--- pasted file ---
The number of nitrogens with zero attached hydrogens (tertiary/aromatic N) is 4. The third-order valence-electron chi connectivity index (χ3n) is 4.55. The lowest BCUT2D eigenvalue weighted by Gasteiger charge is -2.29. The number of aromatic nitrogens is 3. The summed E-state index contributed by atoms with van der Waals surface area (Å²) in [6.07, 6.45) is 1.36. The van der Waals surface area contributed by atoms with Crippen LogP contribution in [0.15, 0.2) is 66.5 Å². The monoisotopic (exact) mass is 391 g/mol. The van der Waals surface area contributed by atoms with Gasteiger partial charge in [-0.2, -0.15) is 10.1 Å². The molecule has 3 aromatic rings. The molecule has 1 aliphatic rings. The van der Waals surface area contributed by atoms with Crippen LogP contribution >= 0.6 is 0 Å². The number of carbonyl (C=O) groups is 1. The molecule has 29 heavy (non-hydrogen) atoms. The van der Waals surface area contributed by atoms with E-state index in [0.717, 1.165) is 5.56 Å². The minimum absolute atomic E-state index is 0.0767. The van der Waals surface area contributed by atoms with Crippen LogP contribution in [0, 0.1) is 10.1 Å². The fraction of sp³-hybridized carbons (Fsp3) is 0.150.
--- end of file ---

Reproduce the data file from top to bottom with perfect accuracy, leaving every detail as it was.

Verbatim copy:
The number of nitrogens with zero attached hydrogens (tertiary/aromatic N) is 4. The third-order valence-electron chi connectivity index (χ3n) is 4.55. The lowest BCUT2D eigenvalue weighted by Gasteiger charge is -2.29. The number of aromatic nitrogens is 3. The summed E-state index contributed by atoms with van der Waals surface area (Å²) in [6.07, 6.45) is 1.36. The van der Waals surface area contributed by atoms with Crippen LogP contribution in [0.15, 0.2) is 66.5 Å². The monoisotopic (exact) mass is 391 g/mol. The van der Waals surface area contributed by atoms with Gasteiger partial charge in [-0.2, -0.15) is 10.1 Å². The molecule has 3 aromatic rings. The molecule has 1 aliphatic rings. The van der Waals surface area contributed by atoms with Crippen LogP contribution >= 0.6 is 0 Å². The number of carbonyl (C=O) groups is 1. The molecule has 29 heavy (non-hydrogen) atoms. The van der Waals surface area contributed by atoms with E-state index in [0.717, 1.165) is 5.56 Å². The minimum absolute atomic E-state index is 0.0767. The van der Waals surface area contributed by atoms with Crippen LogP contribution in [0, 0.1) is 10.1 Å². The fraction of sp³-hybridized carbons (Fsp3) is 0.150.